by Yeo Qin-Liang
Early Childhood Development (ECD) interventions do matter. Effective interventions could improve the future livelihoods of our most vulnerable young children and combat social inequality – at an estimated 13% return on investment according to Omidyar. However, it is no easy feat for an ECD programme to achieve scale and generate impact.
Stemming from the ECD member interest group’s efforts to learn more about best practices in ECD programmes, APC convened a roundtable in Singapore featuring Jenny Bowen, Founder and CEO of OneSky. Lorinet Foundation hosted the session as they are co-funding the OneSky Vietnam programme together with fellow member at Octava Foundation.
OneSky develops low-cost, replicable early childhood intervention models to enable marginalised young children to reach their developmental potential. It trains and mentors caregivers and communities to take their models to scale. Founded in 1998, the organisation has since reached 29 out of 31 of China’s provinces and expanded into Vietnam, Mongolia and Hong Kong.
Four key characteristics underlie the scale and sustainability of OneSky’s interventions: strong local ownership, enduring partnerships, robust impact measurement and a train-the-trainer model. Beyond educating vulnerable young children, OneSky focuses more on teaching the grown-ups within the local community they serve – including caregivers, educators and parents – to provide nurturing care and early education for their children. Upon achieving success in their pilot programmes, OneSky collaborates with private philanthropists and local governments to grow their footprint. They enforce a stringent standard for ECD education in the Early Learning Centres that they have established by conducting quality control checks regularly and impact assessments with local partners periodically.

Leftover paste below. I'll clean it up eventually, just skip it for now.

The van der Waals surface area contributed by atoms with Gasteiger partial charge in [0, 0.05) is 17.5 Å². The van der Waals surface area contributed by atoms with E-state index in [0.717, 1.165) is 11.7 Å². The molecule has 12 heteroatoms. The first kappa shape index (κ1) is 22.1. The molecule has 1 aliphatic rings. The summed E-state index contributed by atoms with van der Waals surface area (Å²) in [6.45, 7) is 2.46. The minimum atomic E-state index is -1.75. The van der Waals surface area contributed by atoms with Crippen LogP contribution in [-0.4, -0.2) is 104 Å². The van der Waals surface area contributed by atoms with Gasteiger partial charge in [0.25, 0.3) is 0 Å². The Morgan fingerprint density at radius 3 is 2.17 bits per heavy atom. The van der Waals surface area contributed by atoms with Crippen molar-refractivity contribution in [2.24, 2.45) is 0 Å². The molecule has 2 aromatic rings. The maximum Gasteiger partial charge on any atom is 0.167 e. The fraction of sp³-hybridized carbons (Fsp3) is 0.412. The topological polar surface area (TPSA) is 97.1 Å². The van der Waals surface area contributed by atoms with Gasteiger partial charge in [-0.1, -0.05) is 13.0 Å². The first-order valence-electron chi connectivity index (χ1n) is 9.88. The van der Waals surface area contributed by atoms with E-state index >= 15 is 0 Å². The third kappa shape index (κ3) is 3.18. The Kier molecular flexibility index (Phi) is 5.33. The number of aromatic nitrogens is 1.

With so many different countries and members at varying stages of their ECD journey, APC members were keen to share about their foundations’ own ECD initiatives. Tanoto Foundation’s SIGAP programme focuses on stunting prevention for school-ready children in Indonesia. Laurence Lien also briefly spoke about Lien Foundation’s Circle-of-Care initiative which aims to provide disadvantaged young children with holistic childcare and preschool education.
Jenny Bowen extended an invitation for members to visit OneSky’s latest project, the Global Centre for Early Childhood Development in Hong Kong, which is expected to be completed later in 2019 and for which OneSky has launched a USD20 million capital campaign. Morgan Lance, OneSky’s Director of Development, concluded by adding that Asia could be the leader in ECD and suggested that it would take collaboration amongst philanthropists in Asia to drive the movement.
After this event, APC also organised a second roundtable in Jakarta with our Indonesian members on 16 May, hosted by Reachout Foundation. With so much interest garnered from our members across the straits, we will be organising a site visit trip to OneSky’s Early Learning Centre in Danang, Vietnam in November, after venn2019. Contact firstname.lastname@example.org if you are interested to learn more about the trip.